June 7, 2012
I used to be really out of shape. Throughout elementary school, I dreaded those Presidential Fitness tests. The most embarrassing part for me was the pull ups. All we boys in class would stand in line for the pull up bar. When my turn came, I would tell the teacher that I couldn’t do a pull up. The teacher always made me try. I would pitifully cling to the bar and will myself to pull up. When I didn’t budge, the teacher had me try a bent-arm hang. When that failed too, I would do a straight arm hang for ten-ish seconds before my arms gave out. The whole time I could feel the other boys’ judging me. Every year, I’d repeat this pathetic ritual.
In high school, I was a bit more healthy through no fault of my own. My school required sports. I ran cross country in the fall and did track in the spring. I would grouse about the mandatory sports requirement all the time though. When the chance came to manage cross country my junior year, I jumped on it. Now I didn’t have to do sports in the fall trimester. In the winter trimester, I ran lights for the school play. So for my junior and senior years, the only sport I did was track for one trimester. Even then, I did X Squad, where we just messed around. So for much of my life, I scoffed at exercise as a waste of time.
Then, I started to rock climb in college. I love climbing. My favorite aspect is figuring out the puzzle and using technique. How to position your feet, your hands, your body to go up just a few more feet. I very quickly realized that my technique was being held back by my body. I still could not do a pull up. I had no stamina. This really limited what I could do and frustrated me. I came to view every pound of fat as a pound more that I had to haul up the wall. So I decided to get rid of the fat.
Getting back in shape is a long, arduous process. Any book, program, or person who tells you otherwise is lying. Most diet books are like so: “I thought getting in shape was really hard. I tried all these other things, but none of them worked. Now I have discovered the secret that makes dieting easy and unlike those programs, this one works!” Yeah, I totally believe you and not all those other guys!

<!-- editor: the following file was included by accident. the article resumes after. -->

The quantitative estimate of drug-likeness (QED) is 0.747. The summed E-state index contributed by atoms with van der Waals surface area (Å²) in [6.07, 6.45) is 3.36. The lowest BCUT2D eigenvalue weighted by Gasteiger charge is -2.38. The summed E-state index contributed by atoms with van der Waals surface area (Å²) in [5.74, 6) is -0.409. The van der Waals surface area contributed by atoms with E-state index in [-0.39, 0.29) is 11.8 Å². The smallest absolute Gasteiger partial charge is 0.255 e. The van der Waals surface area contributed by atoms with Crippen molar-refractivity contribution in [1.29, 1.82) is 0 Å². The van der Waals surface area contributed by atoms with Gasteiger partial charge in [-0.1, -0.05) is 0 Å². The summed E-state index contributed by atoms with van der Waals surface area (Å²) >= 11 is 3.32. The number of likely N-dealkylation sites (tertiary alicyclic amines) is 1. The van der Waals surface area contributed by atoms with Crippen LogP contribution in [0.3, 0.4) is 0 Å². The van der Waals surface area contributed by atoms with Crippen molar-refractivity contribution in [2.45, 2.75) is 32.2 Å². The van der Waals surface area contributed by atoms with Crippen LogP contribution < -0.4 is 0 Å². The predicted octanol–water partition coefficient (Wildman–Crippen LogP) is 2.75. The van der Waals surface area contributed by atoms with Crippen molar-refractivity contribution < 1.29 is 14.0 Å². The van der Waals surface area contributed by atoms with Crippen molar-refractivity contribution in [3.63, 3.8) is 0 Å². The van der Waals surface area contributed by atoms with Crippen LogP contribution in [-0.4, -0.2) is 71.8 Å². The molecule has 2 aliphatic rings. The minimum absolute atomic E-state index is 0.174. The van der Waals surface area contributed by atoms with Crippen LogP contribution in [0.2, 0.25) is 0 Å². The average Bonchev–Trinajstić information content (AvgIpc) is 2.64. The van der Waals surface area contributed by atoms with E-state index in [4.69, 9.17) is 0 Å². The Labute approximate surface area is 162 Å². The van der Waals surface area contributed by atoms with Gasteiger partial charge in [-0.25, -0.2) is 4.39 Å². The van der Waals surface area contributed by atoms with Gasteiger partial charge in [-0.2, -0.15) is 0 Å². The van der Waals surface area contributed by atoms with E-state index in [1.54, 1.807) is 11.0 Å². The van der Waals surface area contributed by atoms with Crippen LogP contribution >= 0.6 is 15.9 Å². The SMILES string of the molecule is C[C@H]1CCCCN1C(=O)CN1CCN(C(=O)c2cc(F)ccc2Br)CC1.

As a chemical engineer, I break everything into mass and energy balances. Losing fat to me is simply an energy balance of the form: energy accumulation = energy input − energy output. Energy accumulation is the stored fat in your body. Energy input is the caloric content of the food you eat. Energy output is all the energy you use, comprised of your resting (basal) metabolism and your active energy use. So, if I want to turn energy accumulation into energy depletion, I simply have to use more energy than I take in. However, I knew that your body would decrease its metabolism in response to decreased caloric intake, and I knew that both fat and muscle can be used for energy. I did not know enough details to lose fat and keep muscle. I knew I needed help.
So I read “Burn the Fat, Feed the Muscle”. It opened my eyes to how the body uses food. It told me that I shouldn’t be concerned with how much I weigh, but rather what my body fat percentage is. I adopted its up-down-down cycle of dieting. On down days I would fall 10% short of my daily caloric need, and on up days I would meet or slightly exceed that need. By following this cycle, I prevented my body from dropping my metabolism.
Either eating less or exercising more can create the caloric shortfall. I decided to do more, which again helps prevent the body from dropping its metabolism. By using strength training, I was telling my body, “I really need my muscles, so please use up those fat reserves instead thank you.” After awhile, my metabolism was super high. I started to think of food as junk (à la William S. Burroughs) and if I missed a meal, I would become ravenous. I had never experience hunger so acute before in my life.
I was your average American throughout life until my summer prior to senior year of college. I was overweight, did not get daily exercise, ate your usual Western diet of fried foods, and never thought about my weight or health beyond the occasional, “I should get back into shape” thoughts that never translated into action. It wasn’t until I realized the limitations of my body that I committed to a lifestyle change of regularly exercising, dieting, and eating more nutritious foods. This change successfully dropped my percentage of body fat and led to much more fun on the climbing wall.
This post is the first in a series on healthy living and culture. I figured I would tell my personal story before I start delving into the writings of Michael Pollan, Mark Bittman, and David Zinczenko.